WARNING: THIS POST CONTAINS SPOILERS FOR THE DEATH NOTE ANIME/MANGA. DO NOT READ UNLESS YOU DON’T MIND SPOILERS OR YOU’VE ALREADY SEEN THE ANIME/READ THE MANGA.
Surely most of you have heard of the manga/anime and its two most popular/well-known characters, Light and L. For those of you who don’t know about Death Note or these two characters, let me try to give a quick summary.
Light is a highschool student (at least in the manga, I don’t know if it’s the same in the anime), brooding about the lack of justice in society when all of a sudden he finds a Death Note, a notebook dropped on earth by a Shinigami. The Death Note’s instructions mention that if one writes a person’s name in it, the person will die of a heart attack. Light is skeptical, but he tries it out. The end result? He ends up killing two people. Light then decides that he can use it to kill criminals and clean up society as a result, going forth and using the Death Note as he pleases.
Meanwhile, investigators and detectives get concerned about the sudden deaths of criminals all over Japan, and soon it catches the attention of L, one of the world’s greatest detectives (but also a detective who has never really shown his face to the public). L and Light soon end up playing this game of cat-and-mouse, with L trying to find out who is killing all the criminals while Light tries to find out L’s true identity and kill him.
Death Note makes me think of two certain philosophical concepts: Utilitarianism and Deontology, which I mentioned in my previous post. Utilitarianism is when an act is judged whether it is good or wrong by the consequences of the act, not the act itself. Deontology is when an act itself is judged for whether it is good or wrong.
For example, with Deontology, the act of murder is bad. But for Utilitarianism, the act of murder might not be considered too bad depending on what the consequences were. If the murder was done for no good reason (like revenge or anger or something like that), then it’s bad. But if it was in the case of protecting someone or yourself, for example, Utilitarianism would see that as a good thing.
L and Light’s views of justice seem to be very mixed between Utilitarianism and Deontology. Both of them see justice differently. Light believes that using the Death Note to kill others will cleanse the world of suffering because it would reduce criminals in the world, while L seems to believe that killing others in general is wrong. Looking at that, Light would be leaning more towards the Utilitarian side of the Utilitarianism vs. Deontology spectrum while L would be leaning towards the Deontology side of spectrum. Because both have different ideas that lead to one or the other side of this Utilitarianism vs. Deontology spectrum, all of us end up taking the side of Light or L in the manga because we might lean more towards to the Utilitarianism or Deontology side of the spectrum.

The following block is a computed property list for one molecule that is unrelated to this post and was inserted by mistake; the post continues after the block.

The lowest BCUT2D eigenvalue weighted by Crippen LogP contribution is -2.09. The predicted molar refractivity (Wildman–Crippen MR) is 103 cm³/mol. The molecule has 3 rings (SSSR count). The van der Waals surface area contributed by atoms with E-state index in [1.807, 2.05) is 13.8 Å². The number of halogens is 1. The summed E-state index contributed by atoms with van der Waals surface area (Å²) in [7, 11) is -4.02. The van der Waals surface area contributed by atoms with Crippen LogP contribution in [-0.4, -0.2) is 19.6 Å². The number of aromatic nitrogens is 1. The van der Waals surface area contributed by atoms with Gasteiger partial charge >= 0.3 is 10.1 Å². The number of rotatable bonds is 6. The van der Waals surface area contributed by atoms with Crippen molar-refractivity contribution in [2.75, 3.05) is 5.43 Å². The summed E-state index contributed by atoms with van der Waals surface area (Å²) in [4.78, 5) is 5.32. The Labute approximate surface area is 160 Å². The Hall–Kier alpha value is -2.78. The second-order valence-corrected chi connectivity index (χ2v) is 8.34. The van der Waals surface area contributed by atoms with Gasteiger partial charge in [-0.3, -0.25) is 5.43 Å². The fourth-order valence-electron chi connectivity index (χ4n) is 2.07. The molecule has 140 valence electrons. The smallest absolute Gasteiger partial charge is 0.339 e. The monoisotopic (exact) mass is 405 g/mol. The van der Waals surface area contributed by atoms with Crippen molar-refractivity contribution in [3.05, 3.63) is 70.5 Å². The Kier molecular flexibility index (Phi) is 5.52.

Both L and Light declare “I am justice!” for obviously different reasons at one point in the manga/anime before they even have the chance to run into each other in person, both characters determined to do what they believe is right. L wants to figure out who the murderer of all the criminals (dubbed “Kira” by the social media in Japan) and give him punishment for killing them while Light wants to make sure no one gets in the way of his creation of a new world via killing all criminals possible with the Death Note.
And now I want to take a step back and really take a look at Light and L. Obviously their ideas of justice are different.
But doesn’t L and Light’s ideals of justice reflect a lot of the ideas of justice in everyday life? We have a lot of events that involve something that includes law. We hear of laws being put in, laws being changed, laws being removed, people begging for certain laws to be changed or for appeals involving certain laws in court, as well as verdicts in courts for criminals all over the media and so much more! And of course, everybody has a different view on the issue, but most people’s views ultimately take one way or the other in my opinion. In my view, people’s views on matters like this go the way of the Deontologist similar to L, and they stand by the decision that no matter what factors were involved, the act that the criminal/bad person/stupid law/etc did was bad or good, or they go with the Utilitarian view similar if not completely like Light, believing that yes, this act might have been good/bad but one must take in the consequences and factors that went into doing this act.
What am I getting at with this? Basically, my theory is is that the goal of Death Note was to expand on our own thoughts about justice and think deeply about how people view justice, that no matter what the situation there are people that will take one point of view or the other when it comes to a situation and see it as ‘right,’ and I think it has really worked when it comes to that expansion in our views, as I feel that the Death Note series really gets to the core about the concept of justice and what people’s ideas are about it.
What do you all think about Death Note and its views about justice? Do you take Light or L’s side concerning justice and their ideas about justice, but most importantly why?